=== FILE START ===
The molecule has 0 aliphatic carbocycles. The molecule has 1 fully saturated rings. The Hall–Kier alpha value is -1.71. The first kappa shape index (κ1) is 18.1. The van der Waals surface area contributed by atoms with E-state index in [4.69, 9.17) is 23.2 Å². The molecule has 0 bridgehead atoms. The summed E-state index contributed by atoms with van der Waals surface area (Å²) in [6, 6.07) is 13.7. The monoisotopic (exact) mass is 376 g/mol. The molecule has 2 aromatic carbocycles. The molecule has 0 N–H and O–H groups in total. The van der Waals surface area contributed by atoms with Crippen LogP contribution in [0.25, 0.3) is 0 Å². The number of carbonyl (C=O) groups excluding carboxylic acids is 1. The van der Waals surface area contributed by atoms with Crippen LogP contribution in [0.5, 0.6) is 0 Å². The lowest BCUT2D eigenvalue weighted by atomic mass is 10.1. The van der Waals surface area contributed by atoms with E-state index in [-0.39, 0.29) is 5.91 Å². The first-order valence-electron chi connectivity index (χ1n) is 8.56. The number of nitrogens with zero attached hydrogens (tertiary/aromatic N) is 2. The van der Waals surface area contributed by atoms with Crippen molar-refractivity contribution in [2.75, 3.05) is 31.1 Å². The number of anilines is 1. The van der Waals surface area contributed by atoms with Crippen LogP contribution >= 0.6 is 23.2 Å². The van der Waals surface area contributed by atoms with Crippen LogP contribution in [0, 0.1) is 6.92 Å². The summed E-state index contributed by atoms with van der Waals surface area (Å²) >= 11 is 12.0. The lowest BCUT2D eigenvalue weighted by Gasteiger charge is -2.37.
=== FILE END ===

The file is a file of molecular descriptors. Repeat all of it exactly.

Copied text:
The molecule has 0 aliphatic carbocycles. The molecule has 1 fully saturated rings. The Hall–Kier alpha value is -1.71. The first kappa shape index (κ1) is 18.1. The van der Waals surface area contributed by atoms with E-state index in [4.69, 9.17) is 23.2 Å². The molecule has 0 bridgehead atoms. The summed E-state index contributed by atoms with van der Waals surface area (Å²) in [6, 6.07) is 13.7. The monoisotopic (exact) mass is 376 g/mol. The molecule has 2 aromatic carbocycles. The molecule has 0 N–H and O–H groups in total. The van der Waals surface area contributed by atoms with Crippen LogP contribution in [0.25, 0.3) is 0 Å². The number of carbonyl (C=O) groups excluding carboxylic acids is 1. The van der Waals surface area contributed by atoms with Crippen LogP contribution in [0.5, 0.6) is 0 Å². The lowest BCUT2D eigenvalue weighted by atomic mass is 10.1. The van der Waals surface area contributed by atoms with E-state index in [-0.39, 0.29) is 5.91 Å². The first-order valence-electron chi connectivity index (χ1n) is 8.56. The number of nitrogens with zero attached hydrogens (tertiary/aromatic N) is 2. The van der Waals surface area contributed by atoms with Crippen molar-refractivity contribution in [2.75, 3.05) is 31.1 Å². The number of anilines is 1. The van der Waals surface area contributed by atoms with Crippen LogP contribution >= 0.6 is 23.2 Å². The van der Waals surface area contributed by atoms with Crippen LogP contribution in [0, 0.1) is 6.92 Å². The summed E-state index contributed by atoms with van der Waals surface area (Å²) >= 11 is 12.0. The lowest BCUT2D eigenvalue weighted by Gasteiger charge is -2.37.